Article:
BARBARA BARCLAY HOPES HER COMPANY’S TWO NEW EYE-TRACKING TESTS, WHICH ARE AIMED AT HELPING DOCTORS TO IDENTIFY AUTISM AND PARKINSON’S DISEASE IN THEIR PATIENTS MUCH EARLIER, WILL SOON BE AVAILABLE FROM COAST TO COAST.
BARCLAY IS THE PRESIDENT OF RIGHTEYE LLC, A HEALTH-BASED SOFTWARE COMPANY THAT HAS RECENTLY ACQUIRED THE EXCLUSIVE RIGHTS TO THE INTERNATIONALLY RECOGNIZED TESTS.
By Denis Langlois
Barclay, a recognized expert in the field of eye-tracking, said she expects the computer-based assessments will be available to health care providers in early 2017.
“Acquiring these tests has implications that reach far beyond our business, as our eye movement technology platform will now enable parents, patients and providers to get the reliable and objective answers they need, when they need them, anywhere in the world, at a lower cost,” she said.
The company’s new GeoPref Autism Test will help doctors to more accurately identify children, between the ages of one year and 40 months old, that are at risk of developing autism.
It was developed by leading autism researcher Dr. Karen Pierce, an associate professor in the Department of Neurosciences at the University of California and the co-director of the university’s Autism Centre of Excellence.
According to RightEye, the test uses eye-tracking technology to compare the amount of time children spend looking at videos of people with the amount of time they spend looking at videos of geometric shapes.
Peer-reviewed research, Barclay said, has found that children with healthy brains will spend more time looking at the videos containing faces.
“This new test results in autism identification in one in five cases and identifies children for further testing in nearly half of cases, allowing for the early therapy intervention that can have a profound impact on outcomes. The American Pediatric Association recommends intervention before age 3, yet often children are not diagnosed until later,” RightEye says.
At first, Barclay said the autism test will most likely be available in developmental psychologist offices, but her long-term goal is to see them used by paediatricians, eyecare specialists and other health care providers.
RightEye’s Parkinson’s & Other Movement Disorders Test, meanwhile, helps to detect Parkinson’s disease in patients of all ages.
It was developed by a team of experts that includes: Dr. Mark Baron, a neurology professor at Virginia Commonwealth University and the interim director of the school’s Parkinson’s and Movement Disorders Centre; Paul Wetzel, associate professor of biomedical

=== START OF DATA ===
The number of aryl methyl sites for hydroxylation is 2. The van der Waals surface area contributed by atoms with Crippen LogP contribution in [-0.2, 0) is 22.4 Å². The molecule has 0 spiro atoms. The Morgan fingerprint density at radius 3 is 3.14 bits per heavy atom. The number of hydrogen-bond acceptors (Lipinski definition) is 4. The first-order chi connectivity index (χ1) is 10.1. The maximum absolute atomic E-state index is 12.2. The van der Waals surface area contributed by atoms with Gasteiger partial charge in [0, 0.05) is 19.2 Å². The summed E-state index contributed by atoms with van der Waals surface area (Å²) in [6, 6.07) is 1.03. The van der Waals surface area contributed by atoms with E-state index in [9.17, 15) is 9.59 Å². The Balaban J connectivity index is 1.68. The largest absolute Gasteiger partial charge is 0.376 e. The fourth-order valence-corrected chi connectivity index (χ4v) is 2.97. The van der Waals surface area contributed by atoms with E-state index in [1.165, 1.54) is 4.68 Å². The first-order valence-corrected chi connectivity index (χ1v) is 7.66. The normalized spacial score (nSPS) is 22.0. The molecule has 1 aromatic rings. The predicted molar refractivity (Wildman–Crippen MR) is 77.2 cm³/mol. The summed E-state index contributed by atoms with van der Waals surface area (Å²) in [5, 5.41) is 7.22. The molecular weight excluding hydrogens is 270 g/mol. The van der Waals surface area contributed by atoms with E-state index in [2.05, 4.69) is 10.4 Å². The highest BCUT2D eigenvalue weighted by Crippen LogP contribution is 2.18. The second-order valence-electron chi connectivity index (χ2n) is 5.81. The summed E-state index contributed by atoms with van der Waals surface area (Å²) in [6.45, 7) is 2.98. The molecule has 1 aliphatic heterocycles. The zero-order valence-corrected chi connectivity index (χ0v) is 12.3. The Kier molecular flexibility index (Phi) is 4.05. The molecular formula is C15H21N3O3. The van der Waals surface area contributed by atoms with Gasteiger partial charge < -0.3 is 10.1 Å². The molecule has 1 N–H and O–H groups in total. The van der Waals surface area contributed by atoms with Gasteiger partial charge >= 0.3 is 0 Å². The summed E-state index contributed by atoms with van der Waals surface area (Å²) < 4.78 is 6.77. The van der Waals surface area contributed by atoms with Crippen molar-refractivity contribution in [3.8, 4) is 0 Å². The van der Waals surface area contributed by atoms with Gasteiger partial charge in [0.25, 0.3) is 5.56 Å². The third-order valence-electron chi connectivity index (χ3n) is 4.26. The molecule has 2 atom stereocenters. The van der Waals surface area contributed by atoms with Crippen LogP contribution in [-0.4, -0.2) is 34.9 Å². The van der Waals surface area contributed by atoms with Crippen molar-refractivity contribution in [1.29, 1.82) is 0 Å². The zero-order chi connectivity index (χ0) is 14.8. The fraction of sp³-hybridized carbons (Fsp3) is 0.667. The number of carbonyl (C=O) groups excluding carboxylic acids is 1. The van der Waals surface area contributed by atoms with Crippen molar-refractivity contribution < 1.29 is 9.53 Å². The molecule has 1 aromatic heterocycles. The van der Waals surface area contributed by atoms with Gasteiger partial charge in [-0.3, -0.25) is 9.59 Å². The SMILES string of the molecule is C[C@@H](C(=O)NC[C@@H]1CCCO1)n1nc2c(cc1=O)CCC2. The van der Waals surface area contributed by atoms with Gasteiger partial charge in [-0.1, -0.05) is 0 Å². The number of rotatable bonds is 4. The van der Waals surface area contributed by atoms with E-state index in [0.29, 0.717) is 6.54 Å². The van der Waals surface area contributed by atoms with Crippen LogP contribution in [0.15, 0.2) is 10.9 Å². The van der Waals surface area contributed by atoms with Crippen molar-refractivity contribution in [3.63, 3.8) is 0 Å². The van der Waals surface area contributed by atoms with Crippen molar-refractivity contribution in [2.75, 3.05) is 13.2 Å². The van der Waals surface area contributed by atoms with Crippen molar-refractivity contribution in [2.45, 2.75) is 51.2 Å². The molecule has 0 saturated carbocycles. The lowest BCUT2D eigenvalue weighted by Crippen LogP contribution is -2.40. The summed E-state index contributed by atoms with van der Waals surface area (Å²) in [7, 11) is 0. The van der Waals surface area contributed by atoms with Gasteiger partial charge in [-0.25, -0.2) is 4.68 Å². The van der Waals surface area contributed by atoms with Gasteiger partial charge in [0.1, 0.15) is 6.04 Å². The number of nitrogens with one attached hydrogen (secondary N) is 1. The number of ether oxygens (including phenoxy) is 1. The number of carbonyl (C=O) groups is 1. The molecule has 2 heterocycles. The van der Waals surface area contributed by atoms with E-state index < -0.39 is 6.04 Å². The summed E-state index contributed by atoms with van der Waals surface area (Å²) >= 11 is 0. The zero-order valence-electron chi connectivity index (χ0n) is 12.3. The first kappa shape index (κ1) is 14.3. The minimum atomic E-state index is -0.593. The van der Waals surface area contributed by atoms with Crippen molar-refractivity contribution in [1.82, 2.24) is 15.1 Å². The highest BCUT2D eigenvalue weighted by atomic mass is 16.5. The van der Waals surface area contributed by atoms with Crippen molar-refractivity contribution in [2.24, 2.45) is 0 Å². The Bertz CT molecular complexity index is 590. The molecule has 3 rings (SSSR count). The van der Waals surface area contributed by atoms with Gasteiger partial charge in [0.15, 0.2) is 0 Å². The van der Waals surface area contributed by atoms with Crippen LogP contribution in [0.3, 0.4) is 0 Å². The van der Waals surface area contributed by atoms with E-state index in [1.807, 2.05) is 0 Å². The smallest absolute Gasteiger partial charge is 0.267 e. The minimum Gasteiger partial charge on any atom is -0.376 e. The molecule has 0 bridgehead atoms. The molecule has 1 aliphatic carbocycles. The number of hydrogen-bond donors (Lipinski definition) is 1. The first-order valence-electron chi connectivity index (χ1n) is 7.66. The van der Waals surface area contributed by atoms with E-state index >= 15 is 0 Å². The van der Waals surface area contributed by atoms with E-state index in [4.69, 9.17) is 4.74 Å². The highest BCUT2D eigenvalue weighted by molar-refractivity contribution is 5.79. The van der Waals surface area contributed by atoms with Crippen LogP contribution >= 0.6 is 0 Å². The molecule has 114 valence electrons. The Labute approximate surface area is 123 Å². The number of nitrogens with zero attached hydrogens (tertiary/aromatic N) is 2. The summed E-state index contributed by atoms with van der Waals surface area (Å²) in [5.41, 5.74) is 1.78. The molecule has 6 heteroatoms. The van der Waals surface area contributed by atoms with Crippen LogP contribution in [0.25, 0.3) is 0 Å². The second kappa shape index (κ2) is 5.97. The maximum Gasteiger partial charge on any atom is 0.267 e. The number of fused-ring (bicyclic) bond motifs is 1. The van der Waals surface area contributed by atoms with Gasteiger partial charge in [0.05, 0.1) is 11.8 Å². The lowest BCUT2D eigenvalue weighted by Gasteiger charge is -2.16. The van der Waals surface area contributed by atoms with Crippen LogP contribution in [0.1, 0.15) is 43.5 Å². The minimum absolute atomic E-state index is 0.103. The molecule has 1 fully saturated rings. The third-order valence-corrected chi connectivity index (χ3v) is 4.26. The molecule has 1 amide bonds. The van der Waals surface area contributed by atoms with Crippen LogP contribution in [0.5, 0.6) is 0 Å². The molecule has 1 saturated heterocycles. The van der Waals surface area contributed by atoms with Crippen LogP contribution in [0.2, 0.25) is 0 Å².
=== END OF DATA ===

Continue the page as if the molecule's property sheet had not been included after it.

engineering in the VCU School of Engineering; and Dr. George Gitchel, associate director of research at the Southeast/Richmond Parkinson’s Disease Research, Education and Clinical Centre.
In September, VCU announced that The Michael J. Fox Foundation for Parkinson’s Research awarded a $1 million grant to its Schools of Medicine and Engineering to further evaluate the new diagnostic tool for Parkinson’s disease.
“The test, which offers more accuracy than traditional diagnostic methods, takes only five minutes and has a dramatically lower cost than the extensive, costly PET, DAT
and MRI scans frequently ordered for diagnosis,” RightEye says.
RightEye’s platform, which was launched earlier this year, already offers eye-tracking-based tests that can address a range of health issues such as concussions, vision disorders and reading issues.
They can also be used to assess the vision strengths and areas for improvement in athletes.
RightEye tests take only minutes to complete and results and recommendations are available instantly thanks to its cloud-based platform, Barclay said.
So far, the company’s software is being used by emergency rooms, neurologists, physical therapists and in other health care settings.
Barclay said it takes about an hour to set up the hardware, which includes a remote eye tracker and computer system and is available for purchase through RightEye.
Companies pay an annual software fee to RightEye to use the tests.
Visit www.righteye.com for more information.